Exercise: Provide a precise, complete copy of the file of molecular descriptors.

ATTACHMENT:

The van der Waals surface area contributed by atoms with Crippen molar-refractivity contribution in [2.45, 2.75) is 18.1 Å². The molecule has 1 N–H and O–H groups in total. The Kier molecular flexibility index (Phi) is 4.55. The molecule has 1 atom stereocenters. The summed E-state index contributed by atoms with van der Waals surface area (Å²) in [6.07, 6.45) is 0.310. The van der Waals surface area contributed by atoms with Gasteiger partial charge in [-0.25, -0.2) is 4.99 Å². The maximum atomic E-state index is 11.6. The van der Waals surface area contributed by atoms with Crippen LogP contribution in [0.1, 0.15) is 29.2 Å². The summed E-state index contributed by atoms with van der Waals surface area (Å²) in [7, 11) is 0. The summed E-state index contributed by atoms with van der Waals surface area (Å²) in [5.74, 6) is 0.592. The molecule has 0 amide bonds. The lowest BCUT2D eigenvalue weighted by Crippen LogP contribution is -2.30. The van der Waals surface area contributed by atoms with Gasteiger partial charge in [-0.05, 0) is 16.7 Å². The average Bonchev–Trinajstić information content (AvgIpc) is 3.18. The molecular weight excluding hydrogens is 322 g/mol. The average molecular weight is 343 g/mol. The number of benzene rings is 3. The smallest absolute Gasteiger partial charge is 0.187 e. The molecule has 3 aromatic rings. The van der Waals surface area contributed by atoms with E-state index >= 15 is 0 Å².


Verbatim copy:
The van der Waals surface area contributed by atoms with Crippen molar-refractivity contribution in [2.45, 2.75) is 18.1 Å². The molecule has 1 N–H and O–H groups in total. The Kier molecular flexibility index (Phi) is 4.55. The molecule has 1 atom stereocenters. The summed E-state index contributed by atoms with van der Waals surface area (Å²) in [6.07, 6.45) is 0.310. The van der Waals surface area contributed by atoms with Gasteiger partial charge in [-0.25, -0.2) is 4.99 Å². The maximum atomic E-state index is 11.6. The van der Waals surface area contributed by atoms with Crippen LogP contribution in [0.1, 0.15) is 29.2 Å². The summed E-state index contributed by atoms with van der Waals surface area (Å²) in [7, 11) is 0. The summed E-state index contributed by atoms with van der Waals surface area (Å²) in [5.74, 6) is 0.592. The molecule has 0 amide bonds. The lowest BCUT2D eigenvalue weighted by Crippen LogP contribution is -2.30. The van der Waals surface area contributed by atoms with Gasteiger partial charge in [-0.05, 0) is 16.7 Å². The average Bonchev–Trinajstić information content (AvgIpc) is 3.18. The molecular weight excluding hydrogens is 322 g/mol. The average molecular weight is 343 g/mol. The number of benzene rings is 3. The smallest absolute Gasteiger partial charge is 0.187 e. The molecule has 3 aromatic rings. The van der Waals surface area contributed by atoms with E-state index >= 15 is 0 Å².